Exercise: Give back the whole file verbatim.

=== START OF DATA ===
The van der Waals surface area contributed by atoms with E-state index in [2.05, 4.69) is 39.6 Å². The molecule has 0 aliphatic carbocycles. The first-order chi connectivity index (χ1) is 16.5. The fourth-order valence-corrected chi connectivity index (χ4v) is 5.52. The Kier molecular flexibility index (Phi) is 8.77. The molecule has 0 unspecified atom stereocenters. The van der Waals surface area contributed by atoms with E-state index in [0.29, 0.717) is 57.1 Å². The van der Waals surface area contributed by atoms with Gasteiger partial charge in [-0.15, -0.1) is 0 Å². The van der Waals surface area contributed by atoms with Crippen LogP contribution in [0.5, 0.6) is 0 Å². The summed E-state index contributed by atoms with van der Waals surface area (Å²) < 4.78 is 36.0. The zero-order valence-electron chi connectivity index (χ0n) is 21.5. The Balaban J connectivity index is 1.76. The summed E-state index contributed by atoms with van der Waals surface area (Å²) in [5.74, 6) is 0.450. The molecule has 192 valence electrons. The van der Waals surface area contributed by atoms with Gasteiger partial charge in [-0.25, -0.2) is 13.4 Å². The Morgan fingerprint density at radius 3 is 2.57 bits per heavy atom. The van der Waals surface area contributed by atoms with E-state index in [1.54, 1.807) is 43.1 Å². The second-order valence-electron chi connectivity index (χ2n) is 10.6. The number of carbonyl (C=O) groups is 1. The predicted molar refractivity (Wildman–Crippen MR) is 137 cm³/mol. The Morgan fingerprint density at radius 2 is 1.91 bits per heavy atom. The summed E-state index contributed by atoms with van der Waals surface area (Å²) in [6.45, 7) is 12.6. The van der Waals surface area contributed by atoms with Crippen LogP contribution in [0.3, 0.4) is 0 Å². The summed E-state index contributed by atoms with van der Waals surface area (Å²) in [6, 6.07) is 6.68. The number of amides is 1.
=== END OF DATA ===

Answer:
The van der Waals surface area contributed by atoms with E-state index in [2.05, 4.69) is 39.6 Å². The molecule has 0 aliphatic carbocycles. The first-order chi connectivity index (χ1) is 16.5. The fourth-order valence-corrected chi connectivity index (χ4v) is 5.52. The Kier molecular flexibility index (Phi) is 8.77. The molecule has 0 unspecified atom stereocenters. The van der Waals surface area contributed by atoms with E-state index in [0.29, 0.717) is 57.1 Å². The van der Waals surface area contributed by atoms with Gasteiger partial charge in [-0.15, -0.1) is 0 Å². The van der Waals surface area contributed by atoms with Crippen LogP contribution in [0.5, 0.6) is 0 Å². The summed E-state index contributed by atoms with van der Waals surface area (Å²) < 4.78 is 36.0. The zero-order valence-electron chi connectivity index (χ0n) is 21.5. The Balaban J connectivity index is 1.76. The summed E-state index contributed by atoms with van der Waals surface area (Å²) in [5.74, 6) is 0.450. The molecule has 192 valence electrons. The van der Waals surface area contributed by atoms with Gasteiger partial charge in [-0.25, -0.2) is 13.4 Å². The Morgan fingerprint density at radius 3 is 2.57 bits per heavy atom. The van der Waals surface area contributed by atoms with E-state index in [1.54, 1.807) is 43.1 Å². The second-order valence-electron chi connectivity index (χ2n) is 10.6. The number of carbonyl (C=O) groups is 1. The predicted molar refractivity (Wildman–Crippen MR) is 137 cm³/mol. The Morgan fingerprint density at radius 2 is 1.91 bits per heavy atom. The summed E-state index contributed by atoms with van der Waals surface area (Å²) in [6.45, 7) is 12.6. The van der Waals surface area contributed by atoms with Crippen LogP contribution in [0.3, 0.4) is 0 Å². The summed E-state index contributed by atoms with van der Waals surface area (Å²) in [6, 6.07) is 6.68. The number of amides is 1.